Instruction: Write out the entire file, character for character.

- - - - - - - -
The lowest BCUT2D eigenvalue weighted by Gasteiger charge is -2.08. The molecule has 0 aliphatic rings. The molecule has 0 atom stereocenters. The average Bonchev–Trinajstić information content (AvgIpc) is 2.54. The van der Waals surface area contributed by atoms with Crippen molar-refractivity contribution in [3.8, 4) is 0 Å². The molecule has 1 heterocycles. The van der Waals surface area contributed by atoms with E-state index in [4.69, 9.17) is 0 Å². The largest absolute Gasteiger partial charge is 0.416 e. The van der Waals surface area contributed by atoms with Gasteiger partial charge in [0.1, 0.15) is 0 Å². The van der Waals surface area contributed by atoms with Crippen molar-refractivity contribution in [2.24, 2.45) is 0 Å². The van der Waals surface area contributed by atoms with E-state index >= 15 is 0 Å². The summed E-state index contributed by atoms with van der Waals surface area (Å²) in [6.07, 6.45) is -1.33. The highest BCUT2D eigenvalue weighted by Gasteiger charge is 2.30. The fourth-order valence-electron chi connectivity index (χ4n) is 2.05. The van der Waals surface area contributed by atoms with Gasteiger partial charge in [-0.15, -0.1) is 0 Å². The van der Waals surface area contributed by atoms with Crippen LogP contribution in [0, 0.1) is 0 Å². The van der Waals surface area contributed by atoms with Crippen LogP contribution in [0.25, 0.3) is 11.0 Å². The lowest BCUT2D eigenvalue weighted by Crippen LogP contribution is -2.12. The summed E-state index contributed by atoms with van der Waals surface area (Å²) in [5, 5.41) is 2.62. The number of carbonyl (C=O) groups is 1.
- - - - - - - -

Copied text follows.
The lowest BCUT2D eigenvalue weighted by Gasteiger charge is -2.08. The molecule has 0 aliphatic rings. The molecule has 0 atom stereocenters. The average Bonchev–Trinajstić information content (AvgIpc) is 2.54. The van der Waals surface area contributed by atoms with Crippen molar-refractivity contribution in [3.8, 4) is 0 Å². The molecule has 1 heterocycles. The van der Waals surface area contributed by atoms with E-state index in [4.69, 9.17) is 0 Å². The largest absolute Gasteiger partial charge is 0.416 e. The van der Waals surface area contributed by atoms with Gasteiger partial charge in [0.1, 0.15) is 0 Å². The van der Waals surface area contributed by atoms with Crippen molar-refractivity contribution in [2.24, 2.45) is 0 Å². The van der Waals surface area contributed by atoms with E-state index >= 15 is 0 Å². The summed E-state index contributed by atoms with van der Waals surface area (Å²) in [6.07, 6.45) is -1.33. The highest BCUT2D eigenvalue weighted by Gasteiger charge is 2.30. The fourth-order valence-electron chi connectivity index (χ4n) is 2.05. The van der Waals surface area contributed by atoms with Gasteiger partial charge in [-0.15, -0.1) is 0 Å². The van der Waals surface area contributed by atoms with Crippen LogP contribution in [0, 0.1) is 0 Å². The van der Waals surface area contributed by atoms with Crippen LogP contribution in [0.25, 0.3) is 11.0 Å². The lowest BCUT2D eigenvalue weighted by Crippen LogP contribution is -2.12. The summed E-state index contributed by atoms with van der Waals surface area (Å²) in [5, 5.41) is 2.62. The number of carbonyl (C=O) groups is 1.